Letter from William Osler to J. George Adami [Transcript]
Osler writes that he knows nothing of Rutherford and that the association between Leyden and Edinburgh has always been close.
He plans to travel to Holland over the summer to explore old book shops and to visit Leyden. He writes that Linacre's
works are excessively rare, especially in England. He mentions that he will look after Haszard when he comes [to Baltimore?].
[Description courtesy of McGill University.]
About this transcript: Soon after Osler's death in 1919, Lady Osler asked their good friend Dr. Harvey Cushing to write
a biography. For this project, Cushing gathered a wide variety of material, including a substantial amount of Osler correspondence
and other memorabilia borrowed from Osler's family, friends, and colleagues. He employed three secretaries to transcribe
these documents, and later donated the transcripts (along with his other working materials) to the Osler Library. Because
many of the original documents were returned to the owners, the Cushing transcripts constitute the largest and most accessible
collection of Osler's correspondence.
Harvey Cushing's "Life of Sir William Osler" was published by Oxford University Press in 1925, and was awarded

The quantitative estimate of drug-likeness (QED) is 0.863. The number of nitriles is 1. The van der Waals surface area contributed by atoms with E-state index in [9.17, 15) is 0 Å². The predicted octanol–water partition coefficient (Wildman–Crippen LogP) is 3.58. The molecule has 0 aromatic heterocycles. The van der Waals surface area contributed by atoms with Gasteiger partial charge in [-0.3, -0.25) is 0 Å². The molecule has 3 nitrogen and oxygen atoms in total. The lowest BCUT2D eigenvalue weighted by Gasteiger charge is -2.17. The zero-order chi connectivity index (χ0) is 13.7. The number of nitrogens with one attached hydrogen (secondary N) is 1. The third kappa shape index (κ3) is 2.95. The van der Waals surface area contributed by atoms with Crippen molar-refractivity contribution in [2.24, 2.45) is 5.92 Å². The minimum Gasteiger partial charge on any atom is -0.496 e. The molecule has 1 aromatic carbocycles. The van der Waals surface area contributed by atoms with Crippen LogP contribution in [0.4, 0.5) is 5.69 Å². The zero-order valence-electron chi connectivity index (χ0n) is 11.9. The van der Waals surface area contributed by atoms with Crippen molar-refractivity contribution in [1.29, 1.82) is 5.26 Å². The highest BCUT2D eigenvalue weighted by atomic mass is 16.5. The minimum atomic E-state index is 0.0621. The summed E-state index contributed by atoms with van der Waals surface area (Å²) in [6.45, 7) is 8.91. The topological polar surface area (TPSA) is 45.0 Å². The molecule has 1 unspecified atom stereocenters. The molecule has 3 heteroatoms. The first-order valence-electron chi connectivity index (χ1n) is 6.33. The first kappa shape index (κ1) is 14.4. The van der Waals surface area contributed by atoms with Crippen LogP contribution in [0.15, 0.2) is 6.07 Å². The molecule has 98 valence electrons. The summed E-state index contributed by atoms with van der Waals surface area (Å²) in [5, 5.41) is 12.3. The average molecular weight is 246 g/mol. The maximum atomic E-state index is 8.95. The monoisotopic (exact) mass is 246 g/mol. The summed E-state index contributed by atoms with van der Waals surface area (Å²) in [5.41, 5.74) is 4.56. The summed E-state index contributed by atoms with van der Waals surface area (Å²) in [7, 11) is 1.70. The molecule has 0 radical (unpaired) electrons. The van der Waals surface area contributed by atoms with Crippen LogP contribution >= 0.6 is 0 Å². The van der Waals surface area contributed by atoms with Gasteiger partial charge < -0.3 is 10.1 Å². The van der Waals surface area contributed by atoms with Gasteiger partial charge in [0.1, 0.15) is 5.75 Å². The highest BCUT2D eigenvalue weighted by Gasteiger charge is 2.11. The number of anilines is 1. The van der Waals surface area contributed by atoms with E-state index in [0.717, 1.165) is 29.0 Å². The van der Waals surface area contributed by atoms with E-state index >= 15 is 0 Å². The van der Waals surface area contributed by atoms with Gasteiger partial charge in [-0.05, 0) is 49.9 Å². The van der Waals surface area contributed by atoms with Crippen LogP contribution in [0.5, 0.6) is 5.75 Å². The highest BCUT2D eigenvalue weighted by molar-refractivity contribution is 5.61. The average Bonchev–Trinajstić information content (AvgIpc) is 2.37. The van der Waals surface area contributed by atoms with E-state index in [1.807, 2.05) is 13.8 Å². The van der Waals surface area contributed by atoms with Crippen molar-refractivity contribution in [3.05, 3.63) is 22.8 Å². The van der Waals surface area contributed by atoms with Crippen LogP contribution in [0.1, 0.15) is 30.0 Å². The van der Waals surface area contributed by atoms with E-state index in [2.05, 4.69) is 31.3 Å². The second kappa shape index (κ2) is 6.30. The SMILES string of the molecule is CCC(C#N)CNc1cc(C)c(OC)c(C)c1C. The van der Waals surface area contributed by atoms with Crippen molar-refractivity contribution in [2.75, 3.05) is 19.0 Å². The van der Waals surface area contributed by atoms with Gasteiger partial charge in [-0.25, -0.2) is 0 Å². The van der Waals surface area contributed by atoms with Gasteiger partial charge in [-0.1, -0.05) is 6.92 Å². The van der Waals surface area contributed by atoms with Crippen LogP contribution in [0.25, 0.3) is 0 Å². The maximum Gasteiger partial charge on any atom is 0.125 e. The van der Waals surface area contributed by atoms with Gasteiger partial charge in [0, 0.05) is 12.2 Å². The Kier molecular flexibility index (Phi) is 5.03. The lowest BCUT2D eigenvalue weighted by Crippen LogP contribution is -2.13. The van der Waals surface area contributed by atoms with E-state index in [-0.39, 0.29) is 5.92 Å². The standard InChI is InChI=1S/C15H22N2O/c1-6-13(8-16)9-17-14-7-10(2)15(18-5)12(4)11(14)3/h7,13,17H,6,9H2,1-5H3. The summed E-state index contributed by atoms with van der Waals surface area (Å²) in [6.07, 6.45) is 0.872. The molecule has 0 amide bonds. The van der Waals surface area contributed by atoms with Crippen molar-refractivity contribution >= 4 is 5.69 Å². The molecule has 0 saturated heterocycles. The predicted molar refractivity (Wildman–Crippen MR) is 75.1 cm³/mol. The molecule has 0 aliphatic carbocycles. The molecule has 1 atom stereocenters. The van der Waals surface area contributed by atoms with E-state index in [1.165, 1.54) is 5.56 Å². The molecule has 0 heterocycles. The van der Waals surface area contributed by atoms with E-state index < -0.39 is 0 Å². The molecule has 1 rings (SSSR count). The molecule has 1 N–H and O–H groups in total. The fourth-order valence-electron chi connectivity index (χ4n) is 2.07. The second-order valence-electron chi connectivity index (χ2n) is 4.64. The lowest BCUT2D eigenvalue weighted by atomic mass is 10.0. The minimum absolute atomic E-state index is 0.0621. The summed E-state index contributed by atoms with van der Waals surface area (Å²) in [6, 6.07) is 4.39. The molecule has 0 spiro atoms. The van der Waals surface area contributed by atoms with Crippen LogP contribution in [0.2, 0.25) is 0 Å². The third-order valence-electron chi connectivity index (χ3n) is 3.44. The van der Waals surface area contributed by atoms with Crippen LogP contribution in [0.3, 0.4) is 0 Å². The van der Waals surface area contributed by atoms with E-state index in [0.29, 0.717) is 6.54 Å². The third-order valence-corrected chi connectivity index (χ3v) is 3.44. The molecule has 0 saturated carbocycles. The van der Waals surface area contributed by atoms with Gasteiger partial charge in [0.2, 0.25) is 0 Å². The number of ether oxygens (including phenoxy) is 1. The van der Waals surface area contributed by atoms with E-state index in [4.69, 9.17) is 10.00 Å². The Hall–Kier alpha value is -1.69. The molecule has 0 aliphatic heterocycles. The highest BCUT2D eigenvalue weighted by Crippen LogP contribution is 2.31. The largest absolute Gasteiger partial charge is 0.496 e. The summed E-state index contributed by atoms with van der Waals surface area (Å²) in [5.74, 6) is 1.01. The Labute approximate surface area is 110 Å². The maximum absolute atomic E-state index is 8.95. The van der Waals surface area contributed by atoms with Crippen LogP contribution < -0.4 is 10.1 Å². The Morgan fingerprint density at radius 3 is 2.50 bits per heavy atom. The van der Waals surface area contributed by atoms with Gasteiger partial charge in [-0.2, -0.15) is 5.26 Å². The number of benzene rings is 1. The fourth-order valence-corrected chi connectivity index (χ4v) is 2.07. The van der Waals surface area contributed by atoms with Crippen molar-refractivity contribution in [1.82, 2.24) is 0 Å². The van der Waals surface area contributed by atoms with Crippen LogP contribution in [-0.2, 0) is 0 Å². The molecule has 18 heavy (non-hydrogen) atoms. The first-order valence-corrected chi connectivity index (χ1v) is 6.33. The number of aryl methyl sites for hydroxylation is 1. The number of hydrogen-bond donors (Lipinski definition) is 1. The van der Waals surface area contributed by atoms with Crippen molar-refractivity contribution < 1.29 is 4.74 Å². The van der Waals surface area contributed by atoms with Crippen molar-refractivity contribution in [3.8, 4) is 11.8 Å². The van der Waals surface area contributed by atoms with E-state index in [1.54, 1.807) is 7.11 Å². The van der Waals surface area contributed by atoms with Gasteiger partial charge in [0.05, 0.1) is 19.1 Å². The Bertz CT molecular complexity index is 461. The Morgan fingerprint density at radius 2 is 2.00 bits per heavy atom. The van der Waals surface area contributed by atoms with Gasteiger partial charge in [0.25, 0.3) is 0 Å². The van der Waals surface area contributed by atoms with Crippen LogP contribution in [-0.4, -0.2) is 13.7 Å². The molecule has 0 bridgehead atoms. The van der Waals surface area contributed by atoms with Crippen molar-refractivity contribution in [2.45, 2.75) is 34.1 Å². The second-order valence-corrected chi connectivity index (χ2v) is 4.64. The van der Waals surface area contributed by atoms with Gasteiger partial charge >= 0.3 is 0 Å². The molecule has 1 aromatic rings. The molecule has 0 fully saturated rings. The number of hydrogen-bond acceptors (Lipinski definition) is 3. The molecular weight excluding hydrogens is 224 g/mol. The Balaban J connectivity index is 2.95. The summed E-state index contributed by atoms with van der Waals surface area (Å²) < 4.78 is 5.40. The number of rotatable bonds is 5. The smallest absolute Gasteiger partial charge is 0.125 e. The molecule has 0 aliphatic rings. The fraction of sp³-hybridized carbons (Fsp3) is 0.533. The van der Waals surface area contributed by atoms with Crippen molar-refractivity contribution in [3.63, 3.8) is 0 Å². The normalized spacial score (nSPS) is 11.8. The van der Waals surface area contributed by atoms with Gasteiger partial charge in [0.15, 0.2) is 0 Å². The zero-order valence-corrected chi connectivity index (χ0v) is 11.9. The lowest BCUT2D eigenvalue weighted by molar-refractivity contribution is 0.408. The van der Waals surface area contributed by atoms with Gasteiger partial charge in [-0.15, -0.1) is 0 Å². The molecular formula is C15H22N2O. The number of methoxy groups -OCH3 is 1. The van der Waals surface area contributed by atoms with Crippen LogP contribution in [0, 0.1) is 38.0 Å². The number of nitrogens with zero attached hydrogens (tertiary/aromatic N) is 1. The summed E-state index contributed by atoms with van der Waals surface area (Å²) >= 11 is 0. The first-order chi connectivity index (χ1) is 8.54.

a Pulitzer Prize in 1926.
Number of Image Pages:
1 (551,321 Bytes)
1901-01-11 (January 11, 1901)
Adami, J. George
Transcriber: [Cushing, Harvey]
Original Repository: Osler Library of the History of Medicine, McGill University. Osler Library Archive Collections, P417: Harvey Cushing Fonds
This item is in the public domain. It may be used without permission.
Osler, Medical History, and Medical Libraries
From W. O. to J. George Adami, 1901.
1, West Franklin St., Baltimore.
January 11, 1901.
I know nothing of Rutherford. The Association between Edinburg and Leyden was always very close. You may remember that one
of the Pitcairns had been a professor at the University of Leyden, and Boerhaave had been his student. I want to spend a couple
of weeks in Holland this summer if possible, exploring the old book shops, and I hope to go to Leyden and look up some of
its old medical treasures.
Linacre's works are excessively rare, at least in England. In France some of the Latin grammars should be reasonably common,
as there are many additions of the Rudimenta Grammitices issued in Paris. I have looked in vain for his translations of Galen.
I shall be very glad indeed to look after Haszard when he comes.
I was preparing a paper on 'The Edinburg Tradition' in Montreal.